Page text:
Sunday, 1 November 2009

Commuting speeds

Show route on Google Maps
Back in 1995, when I was 29, I lived in the village of Melbourn in Cambridgeshire and worked for a computer company on the Cambridge Science Park.

The route was 13 miles ( 21 km ) long and typically it would take 50 - 55 minutes for me to cycle to work. The route was mainly along the busy and unpleasant A10. There was a shared use path alongside, but as is normal in the UK this was a bad joke, it had never been more than 60 cm or so wide, was overgrown with, and grown through by, weeds, often blocked, and it gave way to every possible side road. As is normal in the UK, I generally stuck to the road despite the 60 mph / 100 km/h speed limit. I also had to stop for a lot of traffic lights and negotiate some large roundabouts in order to get to work, so my average speed of 14 - 15 mph ( 22 km/h ) was actually not that bad under the circumstances.

Show on Google Maps
My current commute is from Assen to Groningen. It's a distance of 30 km ( 18.6 miles ). 40% longer than the old commute.

The quality of the route here makes a huge difference. Roughly 28 km of my 30 kms are on cycle paths, and they're wonderful. The surface is (mostly) miraculously smooth, roads give way to the cycle path where they cross and I rarely have to stop. There is only one set of traffic lights on my entire route, and it defaults to green for bikes. On average I stop about once per commute. Often I don't stop at all for the whole distance.

My commute time is if anything slightly less now than it was back in 1995. It took under 50 minutes both ways on Thursday and Friday, an average of 36 km/h or 22 mph. Today I worked an extra day for the test ride day, and took it easy coming home. This resulted in a 55 minute ride home.

Part of my route as it passes through
a village. This cycle-path is 2.5 m
wide and unidirectional. It also
features on our study tours - that's
why these people are talking to me.
Being 43 years old instead of 29 surely ought to count against me, but there's no doubt that I'm commuting somewhat faster now than I used to. Of course, it does help to have a somewhat quicker bike, but it would be a fair bit faster here on any bike. A lot of the difference is due to being able to get up to speed and keep it. Cyclists benefit enormously from cycle routes being unravelled from driving routes so that hold-ups caused by motor vehicles don't affect bikes.

Longer distance cycle commuting is so much more practical here than in the UK, so it's hardly surprising that long distance commuting by bike is also so much more popular here than in the UK. While in Britain less than 1% of all journeys of any length are by bicycle and most of those cycle journeys are very short, the Dutch cycle 15% of their journeys between 7.5 km and 15 km and 3% of their journeys over 15 km. 3% may not sound like much, but this is a measure of long journeys only, excluding the more popular short journeys.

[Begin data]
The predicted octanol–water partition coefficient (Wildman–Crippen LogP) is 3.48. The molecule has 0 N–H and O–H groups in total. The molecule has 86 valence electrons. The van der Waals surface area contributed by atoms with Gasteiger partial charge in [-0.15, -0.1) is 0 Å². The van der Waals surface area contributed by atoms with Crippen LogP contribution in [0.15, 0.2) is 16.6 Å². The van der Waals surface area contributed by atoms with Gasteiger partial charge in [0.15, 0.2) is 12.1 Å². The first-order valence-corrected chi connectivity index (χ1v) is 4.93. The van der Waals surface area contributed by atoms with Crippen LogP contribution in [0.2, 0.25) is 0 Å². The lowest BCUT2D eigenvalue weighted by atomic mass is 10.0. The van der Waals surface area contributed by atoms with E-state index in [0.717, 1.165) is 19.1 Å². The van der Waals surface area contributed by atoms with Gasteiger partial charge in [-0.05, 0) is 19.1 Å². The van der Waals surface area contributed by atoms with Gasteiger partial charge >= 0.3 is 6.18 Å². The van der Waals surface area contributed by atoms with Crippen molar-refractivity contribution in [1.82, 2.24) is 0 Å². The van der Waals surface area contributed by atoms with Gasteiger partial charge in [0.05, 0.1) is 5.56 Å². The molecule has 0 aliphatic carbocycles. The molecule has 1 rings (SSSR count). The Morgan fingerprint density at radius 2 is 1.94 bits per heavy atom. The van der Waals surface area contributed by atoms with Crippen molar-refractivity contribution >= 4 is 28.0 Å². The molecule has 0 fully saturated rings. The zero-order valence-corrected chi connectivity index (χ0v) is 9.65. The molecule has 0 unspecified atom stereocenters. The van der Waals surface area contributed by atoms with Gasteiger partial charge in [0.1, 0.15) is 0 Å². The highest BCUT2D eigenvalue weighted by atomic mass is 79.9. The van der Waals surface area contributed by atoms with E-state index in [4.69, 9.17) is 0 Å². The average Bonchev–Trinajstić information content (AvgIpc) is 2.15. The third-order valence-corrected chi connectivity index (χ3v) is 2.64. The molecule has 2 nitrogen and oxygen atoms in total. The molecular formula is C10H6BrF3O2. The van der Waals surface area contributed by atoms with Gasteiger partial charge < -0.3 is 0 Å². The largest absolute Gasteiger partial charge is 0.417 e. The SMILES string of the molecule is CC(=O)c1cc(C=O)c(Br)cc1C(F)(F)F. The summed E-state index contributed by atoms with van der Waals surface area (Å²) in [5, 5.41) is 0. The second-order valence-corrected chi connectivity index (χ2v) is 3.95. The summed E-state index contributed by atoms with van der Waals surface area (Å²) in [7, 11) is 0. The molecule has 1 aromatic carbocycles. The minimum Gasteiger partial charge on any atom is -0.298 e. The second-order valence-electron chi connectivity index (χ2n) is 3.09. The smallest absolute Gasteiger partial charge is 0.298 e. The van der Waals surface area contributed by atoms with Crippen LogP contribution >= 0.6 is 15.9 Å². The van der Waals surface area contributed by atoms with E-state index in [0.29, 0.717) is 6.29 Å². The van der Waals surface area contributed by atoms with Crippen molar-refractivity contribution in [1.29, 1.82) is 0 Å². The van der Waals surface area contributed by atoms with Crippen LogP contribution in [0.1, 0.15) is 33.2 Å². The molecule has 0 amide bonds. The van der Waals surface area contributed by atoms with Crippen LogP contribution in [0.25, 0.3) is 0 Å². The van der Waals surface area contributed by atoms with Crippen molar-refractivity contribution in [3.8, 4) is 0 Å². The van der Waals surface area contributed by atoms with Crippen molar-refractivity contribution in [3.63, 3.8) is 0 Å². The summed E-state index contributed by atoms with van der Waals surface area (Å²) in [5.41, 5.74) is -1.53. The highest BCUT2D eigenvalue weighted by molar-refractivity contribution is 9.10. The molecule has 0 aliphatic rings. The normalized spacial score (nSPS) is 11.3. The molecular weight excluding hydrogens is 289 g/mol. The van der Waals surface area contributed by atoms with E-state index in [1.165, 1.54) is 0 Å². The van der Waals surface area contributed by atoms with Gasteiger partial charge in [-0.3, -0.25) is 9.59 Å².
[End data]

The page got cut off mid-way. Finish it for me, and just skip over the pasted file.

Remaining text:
Update 2014: This video shows the first 10 km of my old commuting route, a Fietsroute+ which goes between Assen and Groningen. It's already excellent, but in our recent local elections there were calls for this to be upgraded to make journeys by bike even more convenient.

A network of long distance, direct and convenient cycle-paths designed to enable long distance cycle commuting are currently being constructed (called "fietsrouteplus" and "fietsnelwegen").

Read other posts about cycling quickly in the Netherlands.

2 comments:

Maarten said...

You wrote "…and it gave way to every possible side road."

I once came across a nice article that explained why this is so bad. It could have been on citycycling, or perhaps on the CTC website. For the NVHPV I'd like to find this article (and the picture that came with it). Do you have a reference to this or a similar article?

Maarten

Karl McCracken (twitter: @karlonsea) said...

David - lovely comparison of what can be achieved with the right kind of infrastructure. For the life of me, I cannot understand this obsession in the UK with making cycles give way to motorised traffic at junctions. Everyone says that they want more cyclists, but until they get over this one issue, it'll never be convenient, and never become a reality! Grrr!